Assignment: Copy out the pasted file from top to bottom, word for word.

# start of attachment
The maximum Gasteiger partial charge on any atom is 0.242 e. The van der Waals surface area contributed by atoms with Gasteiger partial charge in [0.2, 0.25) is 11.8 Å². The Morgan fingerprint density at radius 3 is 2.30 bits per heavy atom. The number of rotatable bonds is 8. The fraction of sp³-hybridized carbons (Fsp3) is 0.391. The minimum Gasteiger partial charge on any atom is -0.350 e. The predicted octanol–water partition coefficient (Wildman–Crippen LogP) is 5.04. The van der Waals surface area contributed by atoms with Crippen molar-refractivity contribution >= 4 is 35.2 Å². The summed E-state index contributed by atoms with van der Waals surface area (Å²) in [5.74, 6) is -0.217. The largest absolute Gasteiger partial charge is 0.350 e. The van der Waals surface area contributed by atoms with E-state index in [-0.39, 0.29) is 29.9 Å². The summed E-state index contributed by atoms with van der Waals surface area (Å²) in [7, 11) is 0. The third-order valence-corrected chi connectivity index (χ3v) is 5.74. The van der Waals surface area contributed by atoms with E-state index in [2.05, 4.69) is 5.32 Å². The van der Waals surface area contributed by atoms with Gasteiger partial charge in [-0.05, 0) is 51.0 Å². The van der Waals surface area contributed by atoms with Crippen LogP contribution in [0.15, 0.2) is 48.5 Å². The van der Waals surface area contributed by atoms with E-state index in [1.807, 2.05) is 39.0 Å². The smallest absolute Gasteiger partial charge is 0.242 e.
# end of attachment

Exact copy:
The maximum Gasteiger partial charge on any atom is 0.242 e. The van der Waals surface area contributed by atoms with Gasteiger partial charge in [0.2, 0.25) is 11.8 Å². The Morgan fingerprint density at radius 3 is 2.30 bits per heavy atom. The number of rotatable bonds is 8. The fraction of sp³-hybridized carbons (Fsp3) is 0.391. The minimum Gasteiger partial charge on any atom is -0.350 e. The predicted octanol–water partition coefficient (Wildman–Crippen LogP) is 5.04. The van der Waals surface area contributed by atoms with Crippen molar-refractivity contribution >= 4 is 35.2 Å². The summed E-state index contributed by atoms with van der Waals surface area (Å²) in [5.74, 6) is -0.217. The largest absolute Gasteiger partial charge is 0.350 e. The van der Waals surface area contributed by atoms with E-state index in [-0.39, 0.29) is 29.9 Å². The summed E-state index contributed by atoms with van der Waals surface area (Å²) in [7, 11) is 0. The third-order valence-corrected chi connectivity index (χ3v) is 5.74. The van der Waals surface area contributed by atoms with E-state index in [2.05, 4.69) is 5.32 Å². The van der Waals surface area contributed by atoms with Gasteiger partial charge in [-0.05, 0) is 51.0 Å². The van der Waals surface area contributed by atoms with Crippen LogP contribution in [0.15, 0.2) is 48.5 Å². The van der Waals surface area contributed by atoms with E-state index in [1.807, 2.05) is 39.0 Å². The smallest absolute Gasteiger partial charge is 0.242 e.